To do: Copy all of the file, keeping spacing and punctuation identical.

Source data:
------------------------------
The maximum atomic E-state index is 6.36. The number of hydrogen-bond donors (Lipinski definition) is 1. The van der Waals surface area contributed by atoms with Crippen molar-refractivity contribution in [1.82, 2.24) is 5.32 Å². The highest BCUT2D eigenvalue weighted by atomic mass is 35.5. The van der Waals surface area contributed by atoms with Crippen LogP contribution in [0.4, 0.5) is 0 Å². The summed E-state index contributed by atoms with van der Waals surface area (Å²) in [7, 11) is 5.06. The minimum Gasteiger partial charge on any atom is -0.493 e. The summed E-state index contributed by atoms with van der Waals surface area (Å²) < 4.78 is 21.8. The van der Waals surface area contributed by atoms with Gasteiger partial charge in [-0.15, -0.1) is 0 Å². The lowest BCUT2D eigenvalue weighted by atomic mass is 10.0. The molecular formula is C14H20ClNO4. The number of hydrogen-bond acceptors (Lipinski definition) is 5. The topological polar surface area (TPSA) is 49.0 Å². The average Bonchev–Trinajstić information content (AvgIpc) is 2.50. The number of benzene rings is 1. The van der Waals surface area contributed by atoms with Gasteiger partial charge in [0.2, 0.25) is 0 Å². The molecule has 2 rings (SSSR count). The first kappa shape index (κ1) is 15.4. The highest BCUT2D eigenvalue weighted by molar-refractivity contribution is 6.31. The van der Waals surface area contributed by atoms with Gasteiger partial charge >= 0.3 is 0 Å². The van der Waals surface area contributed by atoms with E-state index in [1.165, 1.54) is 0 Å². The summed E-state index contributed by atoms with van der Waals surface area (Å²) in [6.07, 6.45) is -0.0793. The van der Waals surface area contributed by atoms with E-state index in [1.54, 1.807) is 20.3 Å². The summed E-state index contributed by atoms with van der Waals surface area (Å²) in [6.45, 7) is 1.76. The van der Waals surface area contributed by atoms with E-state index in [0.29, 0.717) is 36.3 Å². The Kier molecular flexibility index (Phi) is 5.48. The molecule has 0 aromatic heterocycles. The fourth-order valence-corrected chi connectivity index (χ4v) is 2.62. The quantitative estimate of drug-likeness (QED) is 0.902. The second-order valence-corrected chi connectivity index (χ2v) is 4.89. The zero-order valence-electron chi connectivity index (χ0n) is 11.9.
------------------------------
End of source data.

The maximum atomic E-state index is 6.36. The number of hydrogen-bond donors (Lipinski definition) is 1. The van der Waals surface area contributed by atoms with Crippen molar-refractivity contribution in [1.82, 2.24) is 5.32 Å². The highest BCUT2D eigenvalue weighted by atomic mass is 35.5. The van der Waals surface area contributed by atoms with Crippen LogP contribution in [0.4, 0.5) is 0 Å². The summed E-state index contributed by atoms with van der Waals surface area (Å²) in [7, 11) is 5.06. The minimum Gasteiger partial charge on any atom is -0.493 e. The summed E-state index contributed by atoms with van der Waals surface area (Å²) < 4.78 is 21.8. The van der Waals surface area contributed by atoms with Gasteiger partial charge in [-0.15, -0.1) is 0 Å². The lowest BCUT2D eigenvalue weighted by atomic mass is 10.0. The molecular formula is C14H20ClNO4. The number of hydrogen-bond acceptors (Lipinski definition) is 5. The topological polar surface area (TPSA) is 49.0 Å². The average Bonchev–Trinajstić information content (AvgIpc) is 2.50. The number of benzene rings is 1. The van der Waals surface area contributed by atoms with Gasteiger partial charge in [0.2, 0.25) is 0 Å². The molecule has 2 rings (SSSR count). The first kappa shape index (κ1) is 15.4. The highest BCUT2D eigenvalue weighted by molar-refractivity contribution is 6.31. The van der Waals surface area contributed by atoms with Gasteiger partial charge >= 0.3 is 0 Å². The van der Waals surface area contributed by atoms with E-state index in [1.165, 1.54) is 0 Å². The summed E-state index contributed by atoms with van der Waals surface area (Å²) in [6.07, 6.45) is -0.0793. The van der Waals surface area contributed by atoms with E-state index in [1.54, 1.807) is 20.3 Å². The summed E-state index contributed by atoms with van der Waals surface area (Å²) in [6.45, 7) is 1.76. The van der Waals surface area contributed by atoms with E-state index in [0.29, 0.717) is 36.3 Å². The Kier molecular flexibility index (Phi) is 5.48. The molecule has 0 aromatic heterocycles. The fourth-order valence-corrected chi connectivity index (χ4v) is 2.62. The quantitative estimate of drug-likeness (QED) is 0.902. The second-order valence-corrected chi connectivity index (χ2v) is 4.89. The zero-order valence-electron chi connectivity index (χ0n) is 11.9.